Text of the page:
creativemornings:

"Inspiration is the difference between success and failure, and the difference between happiness and dread."
— Joe Stewart.
Watch the talk.

creativemornings:

"Inspiration is the difference between success and failure, and the difference between happiness and dread."

— Joe Stewart.

Watch the talk.

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whiskey-smiles:

Como Shambhala Estate Resort - Bali

WOW…sigh

whiskey-smiles:

Como Shambhala Estate Resort - Bali

WOW…sigh

(Source: sneakysalsa)

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OH YES

Video tagged as:
tastefullyoffensive:

The face of satisfaction. [x]

tastefullyoffensive:

The face of satisfaction. [x]

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librarysciences:

sigh

when you are drunk and the kids look impossibly tan

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WHATTTTTT

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Mesmerizing

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It turns out procrastination is not typically a function of laziness, apathy or work ethic as it is often regarded to be. It’s a neurotic self-defense behavior that develops to protect a person’s sense of self-worth.

You see, procrastinators tend to be people who have, for whatever reason, developed to perceive an unusually strong association between their performance and their value as a person. This makes failure or criticism disproportionately painful, which leads naturally to hesitancy when it comes to the prospect of doing anything that reflects their ability — which is pretty much everything.

Procrastination Is Not Laziness | Thought Catalog (via deteriorism)

(via bustysaintclair)

(via imnotthatkindofgirl)

(via nyclust)

(via totaldrivel)  (via jss)

(via sabine)

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#latergram Excited much? ;) #georgestrait  (at Philips Arena)

#latergram Excited much? ;) #georgestrait (at Philips Arena)

Photo tagged as: georgestrait latergram
T minus 20 minutes or so #GeorgeStrait (at Philips Arena)

T minus 20 minutes or so #GeorgeStrait (at Philips Arena)

Photo tagged as: georgestrait
A PERFECT gift :) @shinola

A PERFECT gift :) @shinola

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nevver:

Stephen Powers

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vogue:

“We will all miss her.”Anna Wintour Remembers L’Wren ScottPhotographed by François Halard, Vogue, May 2012

I’m having an especially hard time with this.
I am tall. Not super extraordinarily tall, but above average. Most all tall women will tell you that at one time or another, it is tough to be tall. It’s certainly something you grow into, and it’s been hard for me for longer than I’d ever admit. I recognize the pluses (you have a commanding presence, like it or not, and people take you more seriously right off the bat…also, never terribly difficult to see at concerts or reach things on high shelves) but also the minuses: some days it’d be nice to be tiny and petite, a perfect size 4.
Those days are fewer and further between for me, due in large part to L’Wren Scott. Whenever I’d doubt the decision to wear heels to a bar or start feeling like my height was something to apologize for because it made smaller people uncomfortable I’d think of her: poised, gorgeous, statuesque, unapologetic. “She’s 6’4” and she puts anything she pleases on her feet and so will I,” I’ve said to myself, as I push lace up platforms across the counter at Anthropologie, as I go for the 4 inch stiletto over the 2 and a half. If a woman like that wears heels, I really ought to be wearing them too. She seemed (on the outside) to embrace all that I wished to about being tall, and I strived for confidence like that.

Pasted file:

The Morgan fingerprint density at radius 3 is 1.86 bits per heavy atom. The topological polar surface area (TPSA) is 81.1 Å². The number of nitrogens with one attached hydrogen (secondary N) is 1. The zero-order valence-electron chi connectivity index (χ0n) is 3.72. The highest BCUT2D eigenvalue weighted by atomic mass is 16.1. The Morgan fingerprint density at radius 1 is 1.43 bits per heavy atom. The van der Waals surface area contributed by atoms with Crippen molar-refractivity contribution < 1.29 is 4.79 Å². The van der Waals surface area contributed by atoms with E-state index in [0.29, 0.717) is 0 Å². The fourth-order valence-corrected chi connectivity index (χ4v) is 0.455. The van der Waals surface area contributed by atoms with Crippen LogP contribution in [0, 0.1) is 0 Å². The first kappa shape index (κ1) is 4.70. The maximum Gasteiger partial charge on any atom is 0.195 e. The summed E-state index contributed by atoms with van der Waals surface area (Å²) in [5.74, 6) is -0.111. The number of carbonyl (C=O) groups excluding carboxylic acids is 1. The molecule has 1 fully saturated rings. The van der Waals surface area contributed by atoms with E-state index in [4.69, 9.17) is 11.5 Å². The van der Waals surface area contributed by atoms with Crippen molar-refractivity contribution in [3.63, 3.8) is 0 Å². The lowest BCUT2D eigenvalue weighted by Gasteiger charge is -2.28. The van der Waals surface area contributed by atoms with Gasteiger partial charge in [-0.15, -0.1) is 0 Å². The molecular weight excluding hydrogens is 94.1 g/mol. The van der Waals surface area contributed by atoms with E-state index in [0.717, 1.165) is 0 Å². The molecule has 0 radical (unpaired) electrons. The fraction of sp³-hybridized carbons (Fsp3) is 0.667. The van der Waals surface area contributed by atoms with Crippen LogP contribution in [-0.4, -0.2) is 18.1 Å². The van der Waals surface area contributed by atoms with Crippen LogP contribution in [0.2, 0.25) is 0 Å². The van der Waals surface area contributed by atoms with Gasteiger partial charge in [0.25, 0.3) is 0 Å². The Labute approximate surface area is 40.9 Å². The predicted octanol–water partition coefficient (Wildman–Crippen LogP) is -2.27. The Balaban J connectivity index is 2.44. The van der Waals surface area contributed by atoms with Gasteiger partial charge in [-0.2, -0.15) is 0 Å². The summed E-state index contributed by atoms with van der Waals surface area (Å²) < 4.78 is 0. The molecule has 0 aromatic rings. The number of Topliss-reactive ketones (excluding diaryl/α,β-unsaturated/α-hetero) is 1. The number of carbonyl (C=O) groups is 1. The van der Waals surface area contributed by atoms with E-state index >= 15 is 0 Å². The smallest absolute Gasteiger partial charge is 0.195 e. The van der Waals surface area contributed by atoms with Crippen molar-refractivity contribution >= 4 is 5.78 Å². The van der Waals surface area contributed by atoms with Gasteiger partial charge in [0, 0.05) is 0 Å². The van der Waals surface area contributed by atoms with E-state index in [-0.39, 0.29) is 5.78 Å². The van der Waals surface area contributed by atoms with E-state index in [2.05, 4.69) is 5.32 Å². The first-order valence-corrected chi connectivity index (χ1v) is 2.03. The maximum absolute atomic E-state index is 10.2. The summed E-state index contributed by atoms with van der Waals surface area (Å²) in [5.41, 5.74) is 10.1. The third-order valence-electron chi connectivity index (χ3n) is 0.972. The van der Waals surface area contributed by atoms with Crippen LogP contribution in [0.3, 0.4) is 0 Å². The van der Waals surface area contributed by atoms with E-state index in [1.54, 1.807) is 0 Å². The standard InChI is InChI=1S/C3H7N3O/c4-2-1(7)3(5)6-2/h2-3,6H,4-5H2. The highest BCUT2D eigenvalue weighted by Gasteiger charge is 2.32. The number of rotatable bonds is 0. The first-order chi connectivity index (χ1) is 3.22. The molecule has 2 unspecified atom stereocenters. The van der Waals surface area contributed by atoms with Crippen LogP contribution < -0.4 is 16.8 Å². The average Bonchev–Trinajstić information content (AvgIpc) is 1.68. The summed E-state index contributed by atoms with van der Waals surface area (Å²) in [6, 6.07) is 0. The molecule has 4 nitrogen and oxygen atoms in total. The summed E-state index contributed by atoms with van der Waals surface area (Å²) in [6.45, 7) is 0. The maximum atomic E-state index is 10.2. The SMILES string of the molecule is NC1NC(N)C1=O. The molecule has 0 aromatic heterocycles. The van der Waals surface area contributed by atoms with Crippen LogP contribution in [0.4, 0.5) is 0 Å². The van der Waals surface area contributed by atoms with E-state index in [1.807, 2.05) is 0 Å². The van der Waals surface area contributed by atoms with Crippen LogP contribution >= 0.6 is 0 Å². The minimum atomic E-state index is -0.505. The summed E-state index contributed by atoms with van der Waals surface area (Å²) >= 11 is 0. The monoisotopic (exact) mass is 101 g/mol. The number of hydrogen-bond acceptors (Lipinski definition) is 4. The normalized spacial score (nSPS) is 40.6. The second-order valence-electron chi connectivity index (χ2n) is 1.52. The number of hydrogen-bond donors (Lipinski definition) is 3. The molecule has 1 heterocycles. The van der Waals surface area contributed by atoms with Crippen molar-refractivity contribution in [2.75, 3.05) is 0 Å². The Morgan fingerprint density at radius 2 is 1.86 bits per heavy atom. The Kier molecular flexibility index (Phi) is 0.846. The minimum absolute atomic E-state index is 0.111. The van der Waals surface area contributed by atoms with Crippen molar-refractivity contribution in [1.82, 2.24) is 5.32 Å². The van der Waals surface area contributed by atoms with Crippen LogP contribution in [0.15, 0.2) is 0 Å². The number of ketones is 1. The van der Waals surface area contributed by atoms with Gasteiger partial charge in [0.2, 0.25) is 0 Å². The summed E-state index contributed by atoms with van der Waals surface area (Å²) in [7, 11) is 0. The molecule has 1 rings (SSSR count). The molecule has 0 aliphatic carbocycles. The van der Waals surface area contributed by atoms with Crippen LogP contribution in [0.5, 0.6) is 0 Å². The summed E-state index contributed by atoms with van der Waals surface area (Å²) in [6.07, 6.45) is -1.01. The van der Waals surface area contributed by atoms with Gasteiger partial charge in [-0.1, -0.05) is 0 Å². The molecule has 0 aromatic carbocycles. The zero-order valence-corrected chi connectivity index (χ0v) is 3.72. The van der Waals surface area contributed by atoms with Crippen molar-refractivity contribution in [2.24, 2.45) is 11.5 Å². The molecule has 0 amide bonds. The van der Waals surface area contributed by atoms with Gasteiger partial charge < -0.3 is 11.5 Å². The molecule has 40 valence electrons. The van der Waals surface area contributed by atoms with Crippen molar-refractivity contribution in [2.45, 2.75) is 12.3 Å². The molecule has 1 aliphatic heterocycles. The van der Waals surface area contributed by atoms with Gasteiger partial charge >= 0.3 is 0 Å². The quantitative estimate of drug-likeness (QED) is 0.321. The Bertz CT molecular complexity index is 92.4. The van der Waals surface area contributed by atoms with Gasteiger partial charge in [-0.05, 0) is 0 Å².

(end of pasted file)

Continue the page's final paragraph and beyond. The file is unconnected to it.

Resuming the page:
It drives home that you really can’t compare your insides to anyone else’s outsides. We all fight a hard battle.
RIP.

vogue:

“We will all miss her.”

Anna Wintour Remembers L’Wren Scott

Photographed by François Halard, Vogue, May 2012

I’m having an especially hard time with this.

I am tall. Not super extraordinarily tall, but above average. Most all tall women will tell you that at one time or another, it is tough to be tall. It’s certainly something you grow into, and it’s been hard for me for longer than I’d ever admit. I recognize the pluses (you have a commanding presence, like it or not, and people take you more seriously right off the bat…also, never terribly difficult to see at concerts or reach things on high shelves) but also the minuses: some days it’d be nice to be tiny and petite, a perfect size 4.

Those days are fewer and further between for me, due in large part to L’Wren Scott. Whenever I’d doubt the decision to wear heels to a bar or start feeling like my height was something to apologize for because it made smaller people uncomfortable I’d think of her: poised, gorgeous, statuesque, unapologetic. “She’s 6’4” and she puts anything she pleases on her feet and so will I,” I’ve said to myself, as I push lace up platforms across the counter at Anthropologie, as I go for the 4 inch stiletto over the 2 and a half. If a woman like that wears heels, I really ought to be wearing them too. She seemed (on the outside) to embrace all that I wished to about being tall, and I strived for confidence like that.

It drives home that you really can’t compare your insides to anyone else’s outsides. We all fight a hard battle.

RIP.

Photo tagged as: reblog - Reblog from vogue

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